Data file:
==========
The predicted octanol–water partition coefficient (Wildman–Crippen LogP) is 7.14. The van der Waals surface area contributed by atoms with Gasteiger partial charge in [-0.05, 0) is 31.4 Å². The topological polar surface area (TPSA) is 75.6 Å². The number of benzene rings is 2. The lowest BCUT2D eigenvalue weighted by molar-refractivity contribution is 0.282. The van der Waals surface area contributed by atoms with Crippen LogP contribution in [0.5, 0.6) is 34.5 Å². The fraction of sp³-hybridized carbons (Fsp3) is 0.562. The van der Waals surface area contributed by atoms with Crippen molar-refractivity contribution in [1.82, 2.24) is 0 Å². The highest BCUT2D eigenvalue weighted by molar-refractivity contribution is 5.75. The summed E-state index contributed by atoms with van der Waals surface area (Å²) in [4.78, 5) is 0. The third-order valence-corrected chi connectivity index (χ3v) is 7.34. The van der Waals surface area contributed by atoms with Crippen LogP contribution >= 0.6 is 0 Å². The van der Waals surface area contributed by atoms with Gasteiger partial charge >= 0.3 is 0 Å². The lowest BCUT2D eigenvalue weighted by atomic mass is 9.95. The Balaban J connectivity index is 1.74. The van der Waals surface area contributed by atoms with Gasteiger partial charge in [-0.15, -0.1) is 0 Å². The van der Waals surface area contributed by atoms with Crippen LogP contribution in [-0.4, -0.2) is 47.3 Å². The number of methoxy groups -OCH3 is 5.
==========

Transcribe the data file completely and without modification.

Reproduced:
The predicted octanol–water partition coefficient (Wildman–Crippen LogP) is 7.14. The van der Waals surface area contributed by atoms with Gasteiger partial charge in [-0.05, 0) is 31.4 Å². The topological polar surface area (TPSA) is 75.6 Å². The number of benzene rings is 2. The lowest BCUT2D eigenvalue weighted by molar-refractivity contribution is 0.282. The van der Waals surface area contributed by atoms with Crippen LogP contribution in [0.5, 0.6) is 34.5 Å². The fraction of sp³-hybridized carbons (Fsp3) is 0.562. The van der Waals surface area contributed by atoms with Crippen molar-refractivity contribution in [1.82, 2.24) is 0 Å². The highest BCUT2D eigenvalue weighted by molar-refractivity contribution is 5.75. The summed E-state index contributed by atoms with van der Waals surface area (Å²) in [4.78, 5) is 0. The third-order valence-corrected chi connectivity index (χ3v) is 7.34. The van der Waals surface area contributed by atoms with Crippen LogP contribution >= 0.6 is 0 Å². The van der Waals surface area contributed by atoms with Gasteiger partial charge >= 0.3 is 0 Å². The lowest BCUT2D eigenvalue weighted by atomic mass is 9.95. The Balaban J connectivity index is 1.74. The van der Waals surface area contributed by atoms with Gasteiger partial charge in [-0.15, -0.1) is 0 Å². The van der Waals surface area contributed by atoms with Crippen LogP contribution in [-0.4, -0.2) is 47.3 Å². The number of methoxy groups -OCH3 is 5.